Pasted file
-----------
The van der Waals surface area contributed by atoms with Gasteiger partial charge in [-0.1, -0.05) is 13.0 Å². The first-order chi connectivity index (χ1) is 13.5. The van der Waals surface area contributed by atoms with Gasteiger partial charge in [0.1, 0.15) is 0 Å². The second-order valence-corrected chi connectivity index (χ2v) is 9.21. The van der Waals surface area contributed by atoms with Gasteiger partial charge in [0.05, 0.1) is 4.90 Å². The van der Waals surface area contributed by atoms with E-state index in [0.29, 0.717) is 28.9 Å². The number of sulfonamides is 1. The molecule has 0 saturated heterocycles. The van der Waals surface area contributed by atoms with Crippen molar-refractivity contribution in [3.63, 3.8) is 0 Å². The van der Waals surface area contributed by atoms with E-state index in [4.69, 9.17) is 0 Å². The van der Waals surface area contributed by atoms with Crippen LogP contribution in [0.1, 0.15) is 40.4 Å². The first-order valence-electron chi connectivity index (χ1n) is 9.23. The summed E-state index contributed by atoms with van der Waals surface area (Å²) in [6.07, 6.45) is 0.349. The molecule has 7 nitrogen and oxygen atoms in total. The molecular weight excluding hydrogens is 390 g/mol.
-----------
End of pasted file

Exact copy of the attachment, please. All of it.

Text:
The van der Waals surface area contributed by atoms with Gasteiger partial charge in [-0.1, -0.05) is 13.0 Å². The first-order chi connectivity index (χ1) is 13.5. The van der Waals surface area contributed by atoms with Gasteiger partial charge in [0.1, 0.15) is 0 Å². The second-order valence-corrected chi connectivity index (χ2v) is 9.21. The van der Waals surface area contributed by atoms with Gasteiger partial charge in [0.05, 0.1) is 4.90 Å². The van der Waals surface area contributed by atoms with E-state index in [0.29, 0.717) is 28.9 Å². The number of sulfonamides is 1. The molecule has 0 saturated heterocycles. The van der Waals surface area contributed by atoms with Crippen molar-refractivity contribution in [3.63, 3.8) is 0 Å². The van der Waals surface area contributed by atoms with E-state index in [4.69, 9.17) is 0 Å². The van der Waals surface area contributed by atoms with Crippen LogP contribution in [0.1, 0.15) is 40.4 Å². The first-order valence-electron chi connectivity index (χ1n) is 9.23. The summed E-state index contributed by atoms with van der Waals surface area (Å²) in [6.07, 6.45) is 0.349. The molecule has 7 nitrogen and oxygen atoms in total. The molecular weight excluding hydrogens is 390 g/mol.